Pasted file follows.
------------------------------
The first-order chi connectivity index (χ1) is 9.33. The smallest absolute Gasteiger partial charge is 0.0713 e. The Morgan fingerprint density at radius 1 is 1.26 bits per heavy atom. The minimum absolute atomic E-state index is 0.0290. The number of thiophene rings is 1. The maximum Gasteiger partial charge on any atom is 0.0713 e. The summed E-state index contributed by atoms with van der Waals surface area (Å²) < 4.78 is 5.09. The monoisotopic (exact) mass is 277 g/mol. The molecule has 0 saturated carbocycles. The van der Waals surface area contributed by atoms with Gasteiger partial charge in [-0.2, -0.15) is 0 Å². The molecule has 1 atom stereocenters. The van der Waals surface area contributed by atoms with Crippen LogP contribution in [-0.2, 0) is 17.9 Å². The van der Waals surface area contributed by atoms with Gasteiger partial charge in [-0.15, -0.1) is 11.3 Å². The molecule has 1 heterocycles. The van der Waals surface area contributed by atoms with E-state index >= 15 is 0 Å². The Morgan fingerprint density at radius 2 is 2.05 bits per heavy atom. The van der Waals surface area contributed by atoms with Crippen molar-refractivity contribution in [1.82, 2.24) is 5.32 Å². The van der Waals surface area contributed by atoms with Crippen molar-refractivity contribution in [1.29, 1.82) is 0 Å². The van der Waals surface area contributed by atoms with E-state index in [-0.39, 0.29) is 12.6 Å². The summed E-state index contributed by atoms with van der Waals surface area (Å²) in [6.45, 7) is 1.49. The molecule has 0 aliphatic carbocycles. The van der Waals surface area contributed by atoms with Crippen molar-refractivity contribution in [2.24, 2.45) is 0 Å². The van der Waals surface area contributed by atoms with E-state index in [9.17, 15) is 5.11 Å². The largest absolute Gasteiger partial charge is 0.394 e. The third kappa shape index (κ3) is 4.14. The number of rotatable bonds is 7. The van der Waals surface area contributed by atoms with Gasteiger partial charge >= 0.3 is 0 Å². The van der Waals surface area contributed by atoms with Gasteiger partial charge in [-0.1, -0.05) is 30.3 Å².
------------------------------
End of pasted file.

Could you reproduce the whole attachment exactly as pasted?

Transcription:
The first-order chi connectivity index (χ1) is 9.33. The smallest absolute Gasteiger partial charge is 0.0713 e. The Morgan fingerprint density at radius 1 is 1.26 bits per heavy atom. The minimum absolute atomic E-state index is 0.0290. The number of thiophene rings is 1. The maximum Gasteiger partial charge on any atom is 0.0713 e. The summed E-state index contributed by atoms with van der Waals surface area (Å²) < 4.78 is 5.09. The monoisotopic (exact) mass is 277 g/mol. The molecule has 0 saturated carbocycles. The van der Waals surface area contributed by atoms with Gasteiger partial charge in [-0.2, -0.15) is 0 Å². The molecule has 1 atom stereocenters. The van der Waals surface area contributed by atoms with Crippen LogP contribution in [-0.2, 0) is 17.9 Å². The van der Waals surface area contributed by atoms with Gasteiger partial charge in [-0.15, -0.1) is 11.3 Å². The molecule has 1 heterocycles. The van der Waals surface area contributed by atoms with E-state index >= 15 is 0 Å². The Morgan fingerprint density at radius 2 is 2.05 bits per heavy atom. The van der Waals surface area contributed by atoms with Crippen molar-refractivity contribution in [1.82, 2.24) is 5.32 Å². The van der Waals surface area contributed by atoms with Crippen molar-refractivity contribution in [1.29, 1.82) is 0 Å². The van der Waals surface area contributed by atoms with E-state index in [-0.39, 0.29) is 12.6 Å². The summed E-state index contributed by atoms with van der Waals surface area (Å²) in [6.45, 7) is 1.49. The molecule has 0 aliphatic carbocycles. The van der Waals surface area contributed by atoms with Crippen molar-refractivity contribution in [2.24, 2.45) is 0 Å². The van der Waals surface area contributed by atoms with E-state index in [9.17, 15) is 5.11 Å². The largest absolute Gasteiger partial charge is 0.394 e. The third kappa shape index (κ3) is 4.14. The number of rotatable bonds is 7. The van der Waals surface area contributed by atoms with Gasteiger partial charge >= 0.3 is 0 Å². The van der Waals surface area contributed by atoms with Gasteiger partial charge in [-0.1, -0.05) is 30.3 Å².